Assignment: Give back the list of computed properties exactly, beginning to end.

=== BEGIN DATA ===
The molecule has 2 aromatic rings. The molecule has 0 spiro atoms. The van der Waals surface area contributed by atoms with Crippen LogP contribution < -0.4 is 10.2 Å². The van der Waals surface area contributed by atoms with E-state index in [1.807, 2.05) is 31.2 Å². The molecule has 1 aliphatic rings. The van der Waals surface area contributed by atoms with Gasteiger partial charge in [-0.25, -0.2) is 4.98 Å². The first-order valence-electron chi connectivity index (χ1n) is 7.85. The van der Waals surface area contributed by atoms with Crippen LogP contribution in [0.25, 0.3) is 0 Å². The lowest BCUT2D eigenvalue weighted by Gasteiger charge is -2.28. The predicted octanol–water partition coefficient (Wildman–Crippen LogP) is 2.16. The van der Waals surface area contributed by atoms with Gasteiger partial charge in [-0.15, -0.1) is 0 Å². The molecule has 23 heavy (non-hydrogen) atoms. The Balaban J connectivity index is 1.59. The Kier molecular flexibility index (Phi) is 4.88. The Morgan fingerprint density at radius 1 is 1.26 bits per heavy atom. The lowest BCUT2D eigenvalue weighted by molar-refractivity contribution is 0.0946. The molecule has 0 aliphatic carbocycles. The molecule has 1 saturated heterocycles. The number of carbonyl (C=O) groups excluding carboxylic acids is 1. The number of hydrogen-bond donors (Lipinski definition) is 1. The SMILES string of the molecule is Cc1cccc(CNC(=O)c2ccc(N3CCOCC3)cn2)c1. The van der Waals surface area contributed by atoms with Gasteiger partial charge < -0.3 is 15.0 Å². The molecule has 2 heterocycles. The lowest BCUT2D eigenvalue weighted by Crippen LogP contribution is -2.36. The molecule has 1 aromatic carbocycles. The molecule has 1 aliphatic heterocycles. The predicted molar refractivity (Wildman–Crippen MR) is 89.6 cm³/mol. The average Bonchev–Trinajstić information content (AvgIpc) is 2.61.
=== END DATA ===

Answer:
The molecule has 2 aromatic rings. The molecule has 0 spiro atoms. The van der Waals surface area contributed by atoms with Crippen LogP contribution < -0.4 is 10.2 Å². The van der Waals surface area contributed by atoms with E-state index in [1.807, 2.05) is 31.2 Å². The molecule has 1 aliphatic rings. The van der Waals surface area contributed by atoms with Gasteiger partial charge in [-0.25, -0.2) is 4.98 Å². The first-order valence-electron chi connectivity index (χ1n) is 7.85. The van der Waals surface area contributed by atoms with Crippen LogP contribution in [0.25, 0.3) is 0 Å². The lowest BCUT2D eigenvalue weighted by Gasteiger charge is -2.28. The predicted octanol–water partition coefficient (Wildman–Crippen LogP) is 2.16. The van der Waals surface area contributed by atoms with Gasteiger partial charge in [-0.15, -0.1) is 0 Å². The molecule has 23 heavy (non-hydrogen) atoms. The Balaban J connectivity index is 1.59. The Kier molecular flexibility index (Phi) is 4.88. The Morgan fingerprint density at radius 1 is 1.26 bits per heavy atom. The lowest BCUT2D eigenvalue weighted by molar-refractivity contribution is 0.0946. The molecule has 0 aliphatic carbocycles. The molecule has 1 saturated heterocycles. The number of carbonyl (C=O) groups excluding carboxylic acids is 1. The number of hydrogen-bond donors (Lipinski definition) is 1. The SMILES string of the molecule is Cc1cccc(CNC(=O)c2ccc(N3CCOCC3)cn2)c1. The van der Waals surface area contributed by atoms with Gasteiger partial charge < -0.3 is 15.0 Å². The molecule has 2 heterocycles. The lowest BCUT2D eigenvalue weighted by Crippen LogP contribution is -2.36. The molecule has 1 aromatic carbocycles. The molecule has 1 aliphatic heterocycles. The predicted molar refractivity (Wildman–Crippen MR) is 89.6 cm³/mol. The average Bonchev–Trinajstić information content (AvgIpc) is 2.61.